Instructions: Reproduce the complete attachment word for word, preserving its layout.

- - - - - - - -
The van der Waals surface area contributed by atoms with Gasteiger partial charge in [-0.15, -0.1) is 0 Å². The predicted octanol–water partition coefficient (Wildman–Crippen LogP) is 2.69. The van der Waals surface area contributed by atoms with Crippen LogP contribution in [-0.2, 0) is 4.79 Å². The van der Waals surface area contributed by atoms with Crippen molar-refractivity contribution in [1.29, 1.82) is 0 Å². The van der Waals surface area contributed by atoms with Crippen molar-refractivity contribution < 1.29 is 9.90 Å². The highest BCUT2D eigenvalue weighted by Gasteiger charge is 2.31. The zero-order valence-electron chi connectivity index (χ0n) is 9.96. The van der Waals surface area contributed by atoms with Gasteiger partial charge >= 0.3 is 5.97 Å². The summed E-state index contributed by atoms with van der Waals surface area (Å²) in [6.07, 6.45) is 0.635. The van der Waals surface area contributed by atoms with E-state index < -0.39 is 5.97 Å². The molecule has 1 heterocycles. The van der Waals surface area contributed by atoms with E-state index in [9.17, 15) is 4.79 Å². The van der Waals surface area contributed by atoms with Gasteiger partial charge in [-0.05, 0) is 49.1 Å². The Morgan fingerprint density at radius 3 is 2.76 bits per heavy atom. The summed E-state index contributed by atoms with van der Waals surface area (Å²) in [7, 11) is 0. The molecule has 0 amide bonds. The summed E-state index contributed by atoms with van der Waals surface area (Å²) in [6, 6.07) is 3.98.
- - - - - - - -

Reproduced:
The van der Waals surface area contributed by atoms with Gasteiger partial charge in [-0.15, -0.1) is 0 Å². The predicted octanol–water partition coefficient (Wildman–Crippen LogP) is 2.69. The van der Waals surface area contributed by atoms with Crippen LogP contribution in [-0.2, 0) is 4.79 Å². The van der Waals surface area contributed by atoms with Crippen molar-refractivity contribution in [1.29, 1.82) is 0 Å². The van der Waals surface area contributed by atoms with Crippen molar-refractivity contribution < 1.29 is 9.90 Å². The highest BCUT2D eigenvalue weighted by Gasteiger charge is 2.31. The zero-order valence-electron chi connectivity index (χ0n) is 9.96. The van der Waals surface area contributed by atoms with Gasteiger partial charge >= 0.3 is 5.97 Å². The summed E-state index contributed by atoms with van der Waals surface area (Å²) in [6.07, 6.45) is 0.635. The van der Waals surface area contributed by atoms with E-state index < -0.39 is 5.97 Å². The molecule has 1 heterocycles. The van der Waals surface area contributed by atoms with E-state index in [9.17, 15) is 4.79 Å². The van der Waals surface area contributed by atoms with Gasteiger partial charge in [-0.05, 0) is 49.1 Å². The Morgan fingerprint density at radius 3 is 2.76 bits per heavy atom. The summed E-state index contributed by atoms with van der Waals surface area (Å²) in [7, 11) is 0. The molecule has 0 amide bonds. The summed E-state index contributed by atoms with van der Waals surface area (Å²) in [6, 6.07) is 3.98.